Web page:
What is ESG, and Why is it Important?
Today, companies have an expectation from both their customers and society at large about how they should contribute positively toward solving some of the planet’s biggest challenges like poverty or climate change.
Businesses and brands are expected to not only take action to minimize their negative impacts but also be proactive in addressing social issues and understanding environmental concerns.
Sustainability is a key to long-term success in business. By combining environmental, social, and governance aspects with economic goals, businesses are able to create more value for themselves and their customers – value that will last well into the future.
While sustainability has been an issue on people's minds over the years – the global climate change agreements have made this clearer than ever before through their scale and scope – it cannot be emphasized enough just how crucial sustainable practices are going forward when it comes to investments in any kind of company at all levels across industries worldwide.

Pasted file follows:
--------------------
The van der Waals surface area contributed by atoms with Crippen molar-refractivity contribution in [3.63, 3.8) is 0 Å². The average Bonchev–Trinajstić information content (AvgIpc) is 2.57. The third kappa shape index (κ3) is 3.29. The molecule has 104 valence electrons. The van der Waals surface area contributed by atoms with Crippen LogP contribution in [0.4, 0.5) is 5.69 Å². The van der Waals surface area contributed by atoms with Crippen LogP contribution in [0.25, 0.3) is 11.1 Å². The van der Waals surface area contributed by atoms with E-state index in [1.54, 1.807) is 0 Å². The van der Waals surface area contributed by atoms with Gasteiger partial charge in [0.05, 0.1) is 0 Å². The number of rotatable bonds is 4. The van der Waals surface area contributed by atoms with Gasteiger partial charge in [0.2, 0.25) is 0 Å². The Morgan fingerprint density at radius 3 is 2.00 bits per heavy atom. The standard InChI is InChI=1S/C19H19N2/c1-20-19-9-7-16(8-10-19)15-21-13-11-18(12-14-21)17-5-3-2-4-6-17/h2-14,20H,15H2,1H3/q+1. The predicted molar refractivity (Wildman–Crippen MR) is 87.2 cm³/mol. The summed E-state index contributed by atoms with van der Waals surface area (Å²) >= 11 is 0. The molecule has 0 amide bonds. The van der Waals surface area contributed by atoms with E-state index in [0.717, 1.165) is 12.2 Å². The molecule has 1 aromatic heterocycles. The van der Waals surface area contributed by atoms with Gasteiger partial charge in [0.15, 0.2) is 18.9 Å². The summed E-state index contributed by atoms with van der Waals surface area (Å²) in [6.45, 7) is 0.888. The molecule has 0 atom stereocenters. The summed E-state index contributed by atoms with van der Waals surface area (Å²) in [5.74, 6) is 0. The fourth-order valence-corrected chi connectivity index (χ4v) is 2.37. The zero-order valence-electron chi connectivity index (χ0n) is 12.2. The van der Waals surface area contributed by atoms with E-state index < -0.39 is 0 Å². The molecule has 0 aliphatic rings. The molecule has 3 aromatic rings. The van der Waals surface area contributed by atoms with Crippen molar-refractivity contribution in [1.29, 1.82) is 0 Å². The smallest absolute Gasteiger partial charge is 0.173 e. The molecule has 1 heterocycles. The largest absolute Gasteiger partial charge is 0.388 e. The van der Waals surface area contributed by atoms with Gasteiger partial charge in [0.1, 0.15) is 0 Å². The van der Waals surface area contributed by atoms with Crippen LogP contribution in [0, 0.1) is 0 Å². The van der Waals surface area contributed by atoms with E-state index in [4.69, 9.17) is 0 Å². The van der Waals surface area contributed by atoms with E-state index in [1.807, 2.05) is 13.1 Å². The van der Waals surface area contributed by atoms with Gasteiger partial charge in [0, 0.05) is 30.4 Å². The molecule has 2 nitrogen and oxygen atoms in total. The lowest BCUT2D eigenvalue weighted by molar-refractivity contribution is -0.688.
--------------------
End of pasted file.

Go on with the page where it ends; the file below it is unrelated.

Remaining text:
This is where ESG (Environmental, Social, Governance) comes into play. Let’s take a closer look at what each of these three terms means.
There are three major pillars of ESG: Environmental, Social, and Governance.
In the ESG, the E stands for the world's most important concern of the 21st century – the environment. Companies' energy use and environmental footprint have a big impact on society and the planet.
The social impact of a company's culture on the people and community is often not immediately observable, but it shapes how sustainable that future will be. It may take a while for these impacts to manifest themselves in tangible ways, such as more diverse representation at work leading to improved creativity and better decisions; however, they are integral parts of an ESG framework. The ripple effects from inclusive cultures are what make companies great places to work.
This criterion involves two parts. One is staying ahead of violations, ensuring transparency and industry best practices, and interacting with regulators. It also refers to the internal system of controls, procedures, and practices used for governing and making effective decisions.